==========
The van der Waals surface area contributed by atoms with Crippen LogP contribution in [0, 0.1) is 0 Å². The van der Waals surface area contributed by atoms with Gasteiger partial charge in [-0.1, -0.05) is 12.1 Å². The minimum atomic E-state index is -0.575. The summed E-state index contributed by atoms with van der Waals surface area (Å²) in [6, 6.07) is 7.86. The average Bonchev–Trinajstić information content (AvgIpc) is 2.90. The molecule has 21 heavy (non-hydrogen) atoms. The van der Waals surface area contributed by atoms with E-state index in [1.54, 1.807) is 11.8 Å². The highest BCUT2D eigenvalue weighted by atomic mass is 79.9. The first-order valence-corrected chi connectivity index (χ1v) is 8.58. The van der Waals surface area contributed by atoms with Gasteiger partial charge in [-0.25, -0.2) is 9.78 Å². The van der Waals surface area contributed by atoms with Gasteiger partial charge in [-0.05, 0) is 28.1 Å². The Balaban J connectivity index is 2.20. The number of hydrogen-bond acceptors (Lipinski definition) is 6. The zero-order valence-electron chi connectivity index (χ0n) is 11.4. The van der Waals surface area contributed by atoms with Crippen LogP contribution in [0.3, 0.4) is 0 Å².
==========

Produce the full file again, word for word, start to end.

The van der Waals surface area contributed by atoms with Crippen LogP contribution in [0, 0.1) is 0 Å². The van der Waals surface area contributed by atoms with Gasteiger partial charge in [-0.1, -0.05) is 12.1 Å². The minimum atomic E-state index is -0.575. The summed E-state index contributed by atoms with van der Waals surface area (Å²) in [6, 6.07) is 7.86. The average Bonchev–Trinajstić information content (AvgIpc) is 2.90. The molecule has 21 heavy (non-hydrogen) atoms. The van der Waals surface area contributed by atoms with E-state index in [1.54, 1.807) is 11.8 Å². The highest BCUT2D eigenvalue weighted by atomic mass is 79.9. The first-order valence-corrected chi connectivity index (χ1v) is 8.58. The van der Waals surface area contributed by atoms with Gasteiger partial charge in [-0.25, -0.2) is 9.78 Å². The van der Waals surface area contributed by atoms with Gasteiger partial charge in [-0.05, 0) is 28.1 Å². The Balaban J connectivity index is 2.20. The number of hydrogen-bond acceptors (Lipinski definition) is 6. The zero-order valence-electron chi connectivity index (χ0n) is 11.4. The van der Waals surface area contributed by atoms with Crippen LogP contribution in [0.3, 0.4) is 0 Å².